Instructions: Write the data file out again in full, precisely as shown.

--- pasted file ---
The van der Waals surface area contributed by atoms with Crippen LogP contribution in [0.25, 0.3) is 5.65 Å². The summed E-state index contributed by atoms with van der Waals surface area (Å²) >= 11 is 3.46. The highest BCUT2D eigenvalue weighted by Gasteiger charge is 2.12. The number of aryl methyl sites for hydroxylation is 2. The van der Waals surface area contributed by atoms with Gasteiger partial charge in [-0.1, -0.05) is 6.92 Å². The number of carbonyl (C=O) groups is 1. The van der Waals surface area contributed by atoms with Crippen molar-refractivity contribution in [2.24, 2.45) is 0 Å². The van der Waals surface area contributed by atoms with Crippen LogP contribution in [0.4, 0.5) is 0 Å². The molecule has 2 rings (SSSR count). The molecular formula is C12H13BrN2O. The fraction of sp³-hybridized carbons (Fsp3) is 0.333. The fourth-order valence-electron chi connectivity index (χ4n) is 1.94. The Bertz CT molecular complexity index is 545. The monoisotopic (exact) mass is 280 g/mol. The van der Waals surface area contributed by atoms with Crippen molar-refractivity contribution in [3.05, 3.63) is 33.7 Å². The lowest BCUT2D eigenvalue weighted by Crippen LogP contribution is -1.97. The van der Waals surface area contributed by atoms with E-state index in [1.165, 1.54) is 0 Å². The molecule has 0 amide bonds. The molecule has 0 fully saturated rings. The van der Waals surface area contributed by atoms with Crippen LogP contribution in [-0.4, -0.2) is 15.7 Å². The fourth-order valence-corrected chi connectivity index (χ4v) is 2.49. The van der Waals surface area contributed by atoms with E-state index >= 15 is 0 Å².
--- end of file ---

The van der Waals surface area contributed by atoms with Crippen LogP contribution in [0.25, 0.3) is 5.65 Å². The summed E-state index contributed by atoms with van der Waals surface area (Å²) >= 11 is 3.46. The highest BCUT2D eigenvalue weighted by Gasteiger charge is 2.12. The number of aryl methyl sites for hydroxylation is 2. The van der Waals surface area contributed by atoms with Gasteiger partial charge in [-0.1, -0.05) is 6.92 Å². The number of carbonyl (C=O) groups is 1. The van der Waals surface area contributed by atoms with Crippen molar-refractivity contribution in [2.24, 2.45) is 0 Å². The van der Waals surface area contributed by atoms with Crippen LogP contribution in [0.4, 0.5) is 0 Å². The molecule has 2 rings (SSSR count). The molecular formula is C12H13BrN2O. The fraction of sp³-hybridized carbons (Fsp3) is 0.333. The fourth-order valence-electron chi connectivity index (χ4n) is 1.94. The Bertz CT molecular complexity index is 545. The monoisotopic (exact) mass is 280 g/mol. The van der Waals surface area contributed by atoms with Crippen molar-refractivity contribution in [3.05, 3.63) is 33.7 Å². The lowest BCUT2D eigenvalue weighted by Crippen LogP contribution is -1.97. The van der Waals surface area contributed by atoms with E-state index in [1.165, 1.54) is 0 Å². The molecule has 0 amide bonds. The molecule has 0 fully saturated rings. The van der Waals surface area contributed by atoms with Crippen LogP contribution in [-0.4, -0.2) is 15.7 Å². The fourth-order valence-corrected chi connectivity index (χ4v) is 2.49. The van der Waals surface area contributed by atoms with E-state index >= 15 is 0 Å².